A dispute between a freight rail operator and Twin Cities transit planners is coming to an end, clearing one of the biggest obstacles to construction of the Southwest light-rail line, the largest public works project in the state.

A pact struck with Glencoe-based Twin Cities & Western Railroad (TC&W) would allow light rail and freight trains to share part of the nearly 15-mile corridor between downtown and Eden Prairie.

The deal still needs final approval from the Metropolitan Council, Hennepin County Regional Railroad Authority and the federal Surface Transportation Board, but officials emphasized its importance in announcing it Monday.

"Without an agreement, this project could not go forward," said Hennepin County Commissioner Peter McLaughlin, who was involved in mediation sessions with the railroad.

Terms of the pact will not be released until after the Met Council and the county rail authority vote on it, part of a confidentiality agreement that was struck before mediation began with TC&W.

The council and the county requested that TC&W agree to release the terms to the public, but there's no guarantee the freight carrier will. TC&W could not be reached for comment Monday.

"Our preference is to share it publicly given the interest in [Southwest]," said Met Council Chairwoman Alene Tchourumoff.

Southwest light rail, a $2 billion extension of the existing Green Line, is slated to begin service in 2023. Between Minneapolis and Eden Prairie, stops are planned for St. Louis Park, Hopkins and Minnetonka.

In the works for decades, Southwest has encountered numerous delays and cost increases due to a range of issues, from litigation by neighbors to a crash-protection wall between freight and LRT trains.

In recent months, progress on the project has stalled due in part to the disagreement between TC&W and the Met Council. The conflict centered on ownership and operational issues along the part of the route where LRT and freight trains run alongside each other.

TC&W filed a lawsuit in federal court in April against the Met Council and the county, charging that a previous agreement crafted by the council violated earlier contracts, federal interstate commerce laws and the U.S. Constitution. The railroad wanted the agreement thrown out, an undetermined amount of financial damages and attorneys' fees, plus a jury trial.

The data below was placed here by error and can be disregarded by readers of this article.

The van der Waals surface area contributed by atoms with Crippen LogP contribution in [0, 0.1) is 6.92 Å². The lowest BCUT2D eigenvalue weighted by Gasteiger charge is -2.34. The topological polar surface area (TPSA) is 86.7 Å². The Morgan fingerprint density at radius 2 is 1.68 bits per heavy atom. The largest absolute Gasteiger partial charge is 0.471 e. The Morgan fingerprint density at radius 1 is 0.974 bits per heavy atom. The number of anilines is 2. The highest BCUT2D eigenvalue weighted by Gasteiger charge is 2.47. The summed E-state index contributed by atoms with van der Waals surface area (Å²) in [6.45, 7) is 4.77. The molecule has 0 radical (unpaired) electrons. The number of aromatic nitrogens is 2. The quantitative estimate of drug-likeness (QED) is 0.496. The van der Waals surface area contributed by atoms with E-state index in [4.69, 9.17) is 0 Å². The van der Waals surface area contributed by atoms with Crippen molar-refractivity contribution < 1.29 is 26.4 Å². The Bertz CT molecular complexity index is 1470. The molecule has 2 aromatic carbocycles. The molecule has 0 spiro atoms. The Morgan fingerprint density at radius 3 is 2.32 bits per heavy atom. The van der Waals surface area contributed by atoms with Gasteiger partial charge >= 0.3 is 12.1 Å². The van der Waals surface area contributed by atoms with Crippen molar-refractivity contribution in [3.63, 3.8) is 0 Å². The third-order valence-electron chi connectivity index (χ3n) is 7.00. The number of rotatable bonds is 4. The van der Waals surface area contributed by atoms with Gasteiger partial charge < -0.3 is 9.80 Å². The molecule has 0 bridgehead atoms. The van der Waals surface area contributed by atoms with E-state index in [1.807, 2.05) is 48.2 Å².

However, the new pact calls for TC&W to drop the suit.

Until those issues were worked out, construction could not begin on the line. Plus, an agreement with freight carriers along the Southwest route must be in place before the council applies for a $929 million grant from the Federal Transit Administration (FTA).

On Monday, Tchourumoff said she is "pretty optimistic about this agreement with TC&W. This really is the last major milestone of site control so that we can begin construction." The council hopes to begin construction on Southwest this fall.

The machinations between TC&W and the Met Council could also delay the project up to two months — although council officials weren't sure how much that would cost. Tchourumoff said the agreement with TC&W would not result in an increase in Southwest's overall $2 billion price tag.

Bids to build the line were expected to be awarded Aug. 1. However, the Met Council is now asking bidders to extend their bids for up to 60 days. The lowest bid was $799 million, submitted by Lunda/C.S. McCrossan, while Ames Kraemer bid $812 million. The firms have 10 days to reply to the council's request.